• Submediant: The sixth note of the scale is known as the submediant because it is halfway between the subdominant and tonic.  It’s function is similar to the mediant.
  • Leading Tone:  The last note on the way up to the tonic the leading tone creates the most dissonance and just begs to resolve to tonic.  A great way to torture musicians is to end a musical phrase with the leading tone.

By knowing the names and the roles each scale degree plays in the scale, we can better understand the relationship of melodies and harmonies which can aid in composition, improvisation, and analysis.  You no longer have to say, “I like that song, it sounds pretty.”  Instead, you can say, “It sounded like the composer was going to resolve to the subdominant, but instead he moved to the dominant and then resolved to the tonic.  That move created a little bit of tension, but not too much. I liked that.”  Impressive.

Kennedy Violins Opens Its First Retail Location

Founder Joel Kennedy in front of our the new Kennedy Violins store in Vancouver, Washington.
Founder Joel Kennedy in front of our the new Kennedy Violins store in Vancouver, Washington.

For over a decade, Kennedy Violins has been one of the nation’s premiere sources of affordable string instruments through, an online store for instruments, accessories, sheet music, and more. Kennedy Violins is now opening its first retail store serving the Portland-Vancouver area. Located at 508 SE 117th Avenue in Vancouver, Washington, this new location is easily accessed from the Mill Plain Exit off of I-205, just across from Cinetopia.

In addition to string instruments for purchase and rental, Kennedy Violins offers lessons in its private studio and instrument repair by a staff of professional luthiers in a full-service violin shop. The large showroom of Kennedy Violins’ extensive line of instruments also serves as an acoustically vibrant performance venue for recitals and concerts by local performers.

Grand Opening Concerts
A grand opening concert featuring 2011 National Oldtime Fiddlers Contest winner Aarun Carter will be held on Saturday, March 2 at 1:00pm and 2:00pm. Admission is free with a reception to follow. A second grand opening concert featuring violinist Emily Wu will be held on Friday, March 15 at 7:00pm, also with free admission and a reception following.


Fiddle champion Aarun Carter performs at Kennedy Violins’ first grand opening concert on Saturday, March 2.

How It All Began
Joel Kennedy, founder and president of Kennedy Violins, is an Oregon native and professional violist. After completing his education at the Eastman School of Music in New York, he began his career as a music educator and professional violist. Joel currently plays with the Portland Opera and privately instructs up-and-coming youth performers.

The seed for Kennedy Violins was planted years ago when Joel became frustrated by the overpriced and poor-quality string instruments his students were purchasing. These mass-produced violins made with poor materials and improper setup were hardly playable—especially for beginners. He quickly became determined to find instruments for his students that not only cost less, but were of higher quality.

Joel discovered that the only way to provide genuinely superior instruments was to work directly with the makers, ensuring that each individual instrument be built according to his specifications and standards. By forging relationships with instrument makers around the world, Joel established a way to provide students with superior violins and violas at a lower cost.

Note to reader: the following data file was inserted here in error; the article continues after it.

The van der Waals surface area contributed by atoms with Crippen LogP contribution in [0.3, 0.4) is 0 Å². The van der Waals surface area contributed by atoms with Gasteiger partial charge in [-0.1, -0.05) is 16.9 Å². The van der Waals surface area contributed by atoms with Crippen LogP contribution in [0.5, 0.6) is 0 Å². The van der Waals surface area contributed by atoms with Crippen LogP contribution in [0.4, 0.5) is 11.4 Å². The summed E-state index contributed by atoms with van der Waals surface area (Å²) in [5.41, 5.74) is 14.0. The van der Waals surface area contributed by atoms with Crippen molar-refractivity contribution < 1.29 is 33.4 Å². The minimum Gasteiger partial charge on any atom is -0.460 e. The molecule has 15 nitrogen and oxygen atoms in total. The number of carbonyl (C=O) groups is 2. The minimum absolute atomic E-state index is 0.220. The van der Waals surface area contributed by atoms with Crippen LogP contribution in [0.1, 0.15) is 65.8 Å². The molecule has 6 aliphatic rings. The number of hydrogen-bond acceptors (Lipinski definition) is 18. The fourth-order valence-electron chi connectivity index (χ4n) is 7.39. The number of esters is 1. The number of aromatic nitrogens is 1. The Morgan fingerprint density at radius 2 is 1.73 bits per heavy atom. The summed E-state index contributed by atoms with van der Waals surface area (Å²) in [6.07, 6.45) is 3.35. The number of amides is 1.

A Unique Approach
This unique approach to purchasing directly from the maker led to the formation of Kennedy Violins, which since 2000, has brought an impressive collection of high-quality, low-cost string instruments to musicians throughout the U.S. and Canada. These instruments are not only satisfying to play, but also beautifully handcrafted.

The ability to find unique solutions to common problems is a skill Joel learned in his childhood. While a young and rapidly advancing music student, Joel needed a high-quality viola. At the time, however, advanced student violas cost between $8,000 and $12,000—far out of the range of affordability for his family. Tom Kennedy, Joel’s father, happened to be a skilled woodworker who knew how to solve the problem. Although he had never built a musical instrument, he learned the luthier trade to craft a viola for his son.

Since then, Joel has played exclusively on violas that built by his father. Tom Kennedy’s handcrafted violas are now being played in professional symphony orchestras around the world.

When Joel began Kennedy Violins thirteen years ago, he has had the pleasure of extending his father’s determination by providing instruments to students around the country. Now Joel’s youngest six-year-old daughter plays on a Kennedy Violins instrument. The love of music and determination to make it accessible to everyone has now reached a third generation.

More Than Just a Music Store
Over the years, Kennedy Violins has become more than just a music store; it represents the entire music community. In addition to selling and renting instruments, Kennedy Violins has been a long-time supporter of school and community music programs across the country through the donation of instruments, cases, and bows to students in need. Beyond these and other charitable contributions, the organization is a resource for music education and performance opportunities.

In a world where the arts are being pushed from center stage, organizations like Kennedy Violins bring promise to the music community both in the Northwest and throughout the country. More than ever, the affordability of musical instruments matters to budgeting families hoping to provide a musical education for their children. And thanks to visionaries like founder Joel Kennedy, these hopes are being brought to fruition—one violin at a time.